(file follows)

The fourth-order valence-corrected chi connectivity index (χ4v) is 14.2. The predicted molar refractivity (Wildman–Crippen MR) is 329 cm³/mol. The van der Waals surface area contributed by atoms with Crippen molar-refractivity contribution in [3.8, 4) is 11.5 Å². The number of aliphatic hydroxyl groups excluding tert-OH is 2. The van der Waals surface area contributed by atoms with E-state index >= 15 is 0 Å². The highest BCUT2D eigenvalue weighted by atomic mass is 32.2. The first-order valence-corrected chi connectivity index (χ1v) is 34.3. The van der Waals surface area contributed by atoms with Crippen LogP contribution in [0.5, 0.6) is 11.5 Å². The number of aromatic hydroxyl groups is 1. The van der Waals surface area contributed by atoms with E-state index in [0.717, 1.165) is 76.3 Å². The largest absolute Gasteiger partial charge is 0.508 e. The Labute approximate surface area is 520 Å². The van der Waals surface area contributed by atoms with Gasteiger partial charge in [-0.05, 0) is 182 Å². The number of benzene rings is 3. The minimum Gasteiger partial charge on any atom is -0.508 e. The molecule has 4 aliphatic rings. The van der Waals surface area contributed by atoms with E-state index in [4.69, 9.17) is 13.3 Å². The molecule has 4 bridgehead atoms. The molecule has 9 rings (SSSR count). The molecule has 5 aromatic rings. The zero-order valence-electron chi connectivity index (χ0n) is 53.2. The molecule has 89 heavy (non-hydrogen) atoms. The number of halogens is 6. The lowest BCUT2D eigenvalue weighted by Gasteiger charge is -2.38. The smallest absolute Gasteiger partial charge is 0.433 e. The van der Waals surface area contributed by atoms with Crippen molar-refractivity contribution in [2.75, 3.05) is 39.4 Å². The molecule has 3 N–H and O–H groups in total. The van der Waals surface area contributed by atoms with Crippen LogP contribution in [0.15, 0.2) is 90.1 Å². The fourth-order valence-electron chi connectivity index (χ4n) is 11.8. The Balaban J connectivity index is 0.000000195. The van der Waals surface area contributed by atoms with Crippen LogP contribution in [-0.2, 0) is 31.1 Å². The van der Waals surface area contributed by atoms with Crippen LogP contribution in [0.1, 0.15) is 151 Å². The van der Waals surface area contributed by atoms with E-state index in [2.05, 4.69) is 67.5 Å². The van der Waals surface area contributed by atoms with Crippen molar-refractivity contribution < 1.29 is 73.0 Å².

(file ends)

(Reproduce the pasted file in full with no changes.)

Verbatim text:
The fourth-order valence-corrected chi connectivity index (χ4v) is 14.2. The predicted molar refractivity (Wildman–Crippen MR) is 329 cm³/mol. The van der Waals surface area contributed by atoms with Crippen molar-refractivity contribution in [3.8, 4) is 11.5 Å². The number of aliphatic hydroxyl groups excluding tert-OH is 2. The van der Waals surface area contributed by atoms with E-state index >= 15 is 0 Å². The highest BCUT2D eigenvalue weighted by atomic mass is 32.2. The first-order valence-corrected chi connectivity index (χ1v) is 34.3. The van der Waals surface area contributed by atoms with Crippen LogP contribution in [0.5, 0.6) is 11.5 Å². The number of aromatic hydroxyl groups is 1. The van der Waals surface area contributed by atoms with E-state index in [0.717, 1.165) is 76.3 Å². The largest absolute Gasteiger partial charge is 0.508 e. The Labute approximate surface area is 520 Å². The van der Waals surface area contributed by atoms with Gasteiger partial charge in [-0.05, 0) is 182 Å². The number of benzene rings is 3. The minimum Gasteiger partial charge on any atom is -0.508 e. The molecule has 4 aliphatic rings. The van der Waals surface area contributed by atoms with E-state index in [4.69, 9.17) is 13.3 Å². The molecule has 4 bridgehead atoms. The molecule has 9 rings (SSSR count). The molecule has 5 aromatic rings. The zero-order valence-electron chi connectivity index (χ0n) is 53.2. The molecule has 89 heavy (non-hydrogen) atoms. The number of halogens is 6. The lowest BCUT2D eigenvalue weighted by Gasteiger charge is -2.38. The smallest absolute Gasteiger partial charge is 0.433 e. The van der Waals surface area contributed by atoms with Crippen molar-refractivity contribution in [2.75, 3.05) is 39.4 Å². The molecule has 3 N–H and O–H groups in total. The van der Waals surface area contributed by atoms with Crippen LogP contribution in [0.15, 0.2) is 90.1 Å². The fourth-order valence-electron chi connectivity index (χ4n) is 11.8. The Balaban J connectivity index is 0.000000195. The van der Waals surface area contributed by atoms with Crippen LogP contribution in [-0.2, 0) is 31.1 Å². The van der Waals surface area contributed by atoms with Crippen LogP contribution in [0.1, 0.15) is 151 Å². The van der Waals surface area contributed by atoms with E-state index in [2.05, 4.69) is 67.5 Å². The van der Waals surface area contributed by atoms with Crippen molar-refractivity contribution < 1.29 is 73.0 Å².